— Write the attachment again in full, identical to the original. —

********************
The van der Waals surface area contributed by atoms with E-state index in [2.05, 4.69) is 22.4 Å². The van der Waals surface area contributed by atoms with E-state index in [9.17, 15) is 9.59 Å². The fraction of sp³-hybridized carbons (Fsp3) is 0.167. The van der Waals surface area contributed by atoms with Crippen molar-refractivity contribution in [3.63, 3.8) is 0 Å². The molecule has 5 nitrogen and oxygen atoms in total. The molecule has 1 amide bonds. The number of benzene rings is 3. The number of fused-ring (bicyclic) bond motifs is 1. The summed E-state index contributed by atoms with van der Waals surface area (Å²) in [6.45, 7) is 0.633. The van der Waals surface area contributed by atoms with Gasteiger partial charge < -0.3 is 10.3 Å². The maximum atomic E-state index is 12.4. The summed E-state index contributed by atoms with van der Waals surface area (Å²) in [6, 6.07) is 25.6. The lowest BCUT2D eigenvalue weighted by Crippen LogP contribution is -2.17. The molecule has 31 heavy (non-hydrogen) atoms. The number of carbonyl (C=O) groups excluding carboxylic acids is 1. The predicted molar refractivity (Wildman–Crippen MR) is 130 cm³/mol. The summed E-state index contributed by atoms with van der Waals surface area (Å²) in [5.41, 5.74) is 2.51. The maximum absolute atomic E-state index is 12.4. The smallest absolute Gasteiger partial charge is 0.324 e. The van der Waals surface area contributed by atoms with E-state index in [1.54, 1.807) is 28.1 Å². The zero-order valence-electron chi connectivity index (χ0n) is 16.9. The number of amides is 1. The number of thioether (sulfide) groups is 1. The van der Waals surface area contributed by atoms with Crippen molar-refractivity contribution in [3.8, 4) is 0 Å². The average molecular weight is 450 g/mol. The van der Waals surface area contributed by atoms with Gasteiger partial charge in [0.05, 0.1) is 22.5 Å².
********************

The van der Waals surface area contributed by atoms with E-state index in [2.05, 4.69) is 22.4 Å². The van der Waals surface area contributed by atoms with E-state index in [9.17, 15) is 9.59 Å². The fraction of sp³-hybridized carbons (Fsp3) is 0.167. The van der Waals surface area contributed by atoms with Crippen molar-refractivity contribution in [3.63, 3.8) is 0 Å². The molecule has 5 nitrogen and oxygen atoms in total. The molecule has 1 amide bonds. The number of benzene rings is 3. The number of fused-ring (bicyclic) bond motifs is 1. The summed E-state index contributed by atoms with van der Waals surface area (Å²) in [6.45, 7) is 0.633. The van der Waals surface area contributed by atoms with Gasteiger partial charge < -0.3 is 10.3 Å². The maximum atomic E-state index is 12.4. The summed E-state index contributed by atoms with van der Waals surface area (Å²) in [6, 6.07) is 25.6. The lowest BCUT2D eigenvalue weighted by Crippen LogP contribution is -2.17. The molecule has 31 heavy (non-hydrogen) atoms. The number of carbonyl (C=O) groups excluding carboxylic acids is 1. The predicted molar refractivity (Wildman–Crippen MR) is 130 cm³/mol. The summed E-state index contributed by atoms with van der Waals surface area (Å²) in [5.41, 5.74) is 2.51. The maximum absolute atomic E-state index is 12.4. The smallest absolute Gasteiger partial charge is 0.324 e. The van der Waals surface area contributed by atoms with E-state index in [1.54, 1.807) is 28.1 Å². The zero-order valence-electron chi connectivity index (χ0n) is 16.9. The number of amides is 1. The number of thioether (sulfide) groups is 1. The van der Waals surface area contributed by atoms with Crippen molar-refractivity contribution in [3.8, 4) is 0 Å². The average molecular weight is 450 g/mol. The van der Waals surface area contributed by atoms with Gasteiger partial charge in [0.05, 0.1) is 22.5 Å².